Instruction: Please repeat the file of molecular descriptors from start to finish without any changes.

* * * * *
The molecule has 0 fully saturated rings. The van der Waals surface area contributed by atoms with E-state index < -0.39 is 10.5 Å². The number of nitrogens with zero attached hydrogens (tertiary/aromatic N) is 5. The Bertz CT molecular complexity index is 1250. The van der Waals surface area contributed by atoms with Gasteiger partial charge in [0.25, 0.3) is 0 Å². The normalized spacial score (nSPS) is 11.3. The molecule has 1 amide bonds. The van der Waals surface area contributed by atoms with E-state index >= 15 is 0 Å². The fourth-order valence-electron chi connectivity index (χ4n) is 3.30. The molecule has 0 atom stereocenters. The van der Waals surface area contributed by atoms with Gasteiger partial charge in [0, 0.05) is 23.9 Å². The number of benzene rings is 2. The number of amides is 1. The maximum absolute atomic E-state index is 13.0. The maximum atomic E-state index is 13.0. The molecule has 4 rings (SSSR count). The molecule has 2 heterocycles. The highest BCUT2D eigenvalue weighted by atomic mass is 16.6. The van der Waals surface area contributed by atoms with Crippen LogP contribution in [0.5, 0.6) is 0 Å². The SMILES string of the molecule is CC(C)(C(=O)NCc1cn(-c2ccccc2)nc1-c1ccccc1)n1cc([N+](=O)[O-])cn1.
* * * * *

The molecule has 0 fully saturated rings. The van der Waals surface area contributed by atoms with E-state index < -0.39 is 10.5 Å². The number of nitrogens with zero attached hydrogens (tertiary/aromatic N) is 5. The Bertz CT molecular complexity index is 1250. The van der Waals surface area contributed by atoms with Gasteiger partial charge in [0.25, 0.3) is 0 Å². The normalized spacial score (nSPS) is 11.3. The molecule has 1 amide bonds. The van der Waals surface area contributed by atoms with E-state index >= 15 is 0 Å². The fourth-order valence-electron chi connectivity index (χ4n) is 3.30. The molecule has 0 atom stereocenters. The van der Waals surface area contributed by atoms with Gasteiger partial charge in [0, 0.05) is 23.9 Å². The number of benzene rings is 2. The number of amides is 1. The maximum absolute atomic E-state index is 13.0. The maximum atomic E-state index is 13.0. The molecule has 4 rings (SSSR count). The molecule has 2 heterocycles. The highest BCUT2D eigenvalue weighted by atomic mass is 16.6. The van der Waals surface area contributed by atoms with Crippen LogP contribution in [0.5, 0.6) is 0 Å². The SMILES string of the molecule is CC(C)(C(=O)NCc1cn(-c2ccccc2)nc1-c1ccccc1)n1cc([N+](=O)[O-])cn1.